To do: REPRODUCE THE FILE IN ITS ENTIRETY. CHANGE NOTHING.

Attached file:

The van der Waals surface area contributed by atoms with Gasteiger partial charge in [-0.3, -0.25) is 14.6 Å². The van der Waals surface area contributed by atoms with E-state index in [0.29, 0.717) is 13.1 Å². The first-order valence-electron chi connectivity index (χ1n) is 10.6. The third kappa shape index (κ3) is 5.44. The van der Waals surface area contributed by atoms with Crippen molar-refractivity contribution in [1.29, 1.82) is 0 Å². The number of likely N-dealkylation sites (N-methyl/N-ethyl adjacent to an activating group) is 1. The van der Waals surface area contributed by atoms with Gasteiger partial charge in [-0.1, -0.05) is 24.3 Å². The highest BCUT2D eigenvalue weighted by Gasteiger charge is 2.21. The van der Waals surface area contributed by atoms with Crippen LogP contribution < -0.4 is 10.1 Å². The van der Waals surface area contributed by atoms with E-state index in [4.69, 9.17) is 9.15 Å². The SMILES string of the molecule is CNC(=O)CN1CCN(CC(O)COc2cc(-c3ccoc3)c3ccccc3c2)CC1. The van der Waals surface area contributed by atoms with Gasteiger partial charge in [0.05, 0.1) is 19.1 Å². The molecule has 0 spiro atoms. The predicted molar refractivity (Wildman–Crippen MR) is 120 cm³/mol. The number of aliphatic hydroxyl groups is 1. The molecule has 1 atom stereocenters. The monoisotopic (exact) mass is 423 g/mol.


The van der Waals surface area contributed by atoms with Gasteiger partial charge in [-0.3, -0.25) is 14.6 Å². The van der Waals surface area contributed by atoms with E-state index in [0.29, 0.717) is 13.1 Å². The first-order valence-electron chi connectivity index (χ1n) is 10.6. The third kappa shape index (κ3) is 5.44. The van der Waals surface area contributed by atoms with Crippen molar-refractivity contribution in [1.29, 1.82) is 0 Å². The number of likely N-dealkylation sites (N-methyl/N-ethyl adjacent to an activating group) is 1. The van der Waals surface area contributed by atoms with Gasteiger partial charge in [-0.1, -0.05) is 24.3 Å². The highest BCUT2D eigenvalue weighted by Gasteiger charge is 2.21. The van der Waals surface area contributed by atoms with Crippen LogP contribution < -0.4 is 10.1 Å². The van der Waals surface area contributed by atoms with E-state index in [4.69, 9.17) is 9.15 Å². The SMILES string of the molecule is CNC(=O)CN1CCN(CC(O)COc2cc(-c3ccoc3)c3ccccc3c2)CC1. The van der Waals surface area contributed by atoms with Gasteiger partial charge in [0.05, 0.1) is 19.1 Å². The molecule has 0 spiro atoms. The predicted molar refractivity (Wildman–Crippen MR) is 120 cm³/mol. The number of aliphatic hydroxyl groups is 1. The molecule has 1 atom stereocenters. The monoisotopic (exact) mass is 423 g/mol.